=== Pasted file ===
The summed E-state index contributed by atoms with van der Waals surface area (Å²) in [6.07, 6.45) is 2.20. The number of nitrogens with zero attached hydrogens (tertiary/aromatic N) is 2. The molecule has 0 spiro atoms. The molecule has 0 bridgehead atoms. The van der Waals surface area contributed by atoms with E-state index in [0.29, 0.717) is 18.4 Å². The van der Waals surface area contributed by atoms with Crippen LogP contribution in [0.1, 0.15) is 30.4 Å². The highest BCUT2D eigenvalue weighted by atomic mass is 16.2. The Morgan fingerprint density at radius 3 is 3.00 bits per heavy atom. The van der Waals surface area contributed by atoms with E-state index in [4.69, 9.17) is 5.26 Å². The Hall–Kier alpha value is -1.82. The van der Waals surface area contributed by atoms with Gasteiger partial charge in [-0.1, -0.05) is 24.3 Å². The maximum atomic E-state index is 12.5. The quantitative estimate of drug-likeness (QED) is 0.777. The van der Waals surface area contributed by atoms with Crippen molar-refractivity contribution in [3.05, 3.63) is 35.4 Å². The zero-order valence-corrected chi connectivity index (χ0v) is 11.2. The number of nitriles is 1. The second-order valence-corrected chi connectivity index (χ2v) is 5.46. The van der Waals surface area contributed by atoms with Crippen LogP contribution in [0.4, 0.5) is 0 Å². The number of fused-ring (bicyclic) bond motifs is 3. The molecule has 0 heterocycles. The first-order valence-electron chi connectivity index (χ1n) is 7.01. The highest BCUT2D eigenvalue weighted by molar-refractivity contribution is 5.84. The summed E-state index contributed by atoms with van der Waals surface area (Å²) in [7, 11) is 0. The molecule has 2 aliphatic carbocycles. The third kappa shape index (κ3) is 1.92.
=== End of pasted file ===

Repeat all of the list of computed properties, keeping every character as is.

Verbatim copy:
The summed E-state index contributed by atoms with van der Waals surface area (Å²) in [6.07, 6.45) is 2.20. The number of nitrogens with zero attached hydrogens (tertiary/aromatic N) is 2. The molecule has 0 spiro atoms. The molecule has 0 bridgehead atoms. The van der Waals surface area contributed by atoms with E-state index in [0.29, 0.717) is 18.4 Å². The van der Waals surface area contributed by atoms with Crippen LogP contribution in [0.1, 0.15) is 30.4 Å². The highest BCUT2D eigenvalue weighted by atomic mass is 16.2. The Morgan fingerprint density at radius 3 is 3.00 bits per heavy atom. The van der Waals surface area contributed by atoms with E-state index in [4.69, 9.17) is 5.26 Å². The Hall–Kier alpha value is -1.82. The van der Waals surface area contributed by atoms with Gasteiger partial charge in [-0.1, -0.05) is 24.3 Å². The maximum atomic E-state index is 12.5. The quantitative estimate of drug-likeness (QED) is 0.777. The van der Waals surface area contributed by atoms with Crippen molar-refractivity contribution in [3.05, 3.63) is 35.4 Å². The zero-order valence-corrected chi connectivity index (χ0v) is 11.2. The number of nitriles is 1. The second-order valence-corrected chi connectivity index (χ2v) is 5.46. The van der Waals surface area contributed by atoms with Crippen LogP contribution in [0.4, 0.5) is 0 Å². The number of fused-ring (bicyclic) bond motifs is 3. The molecule has 0 heterocycles. The first-order valence-electron chi connectivity index (χ1n) is 7.01. The highest BCUT2D eigenvalue weighted by molar-refractivity contribution is 5.84. The summed E-state index contributed by atoms with van der Waals surface area (Å²) in [7, 11) is 0. The molecule has 2 aliphatic carbocycles. The third kappa shape index (κ3) is 1.92.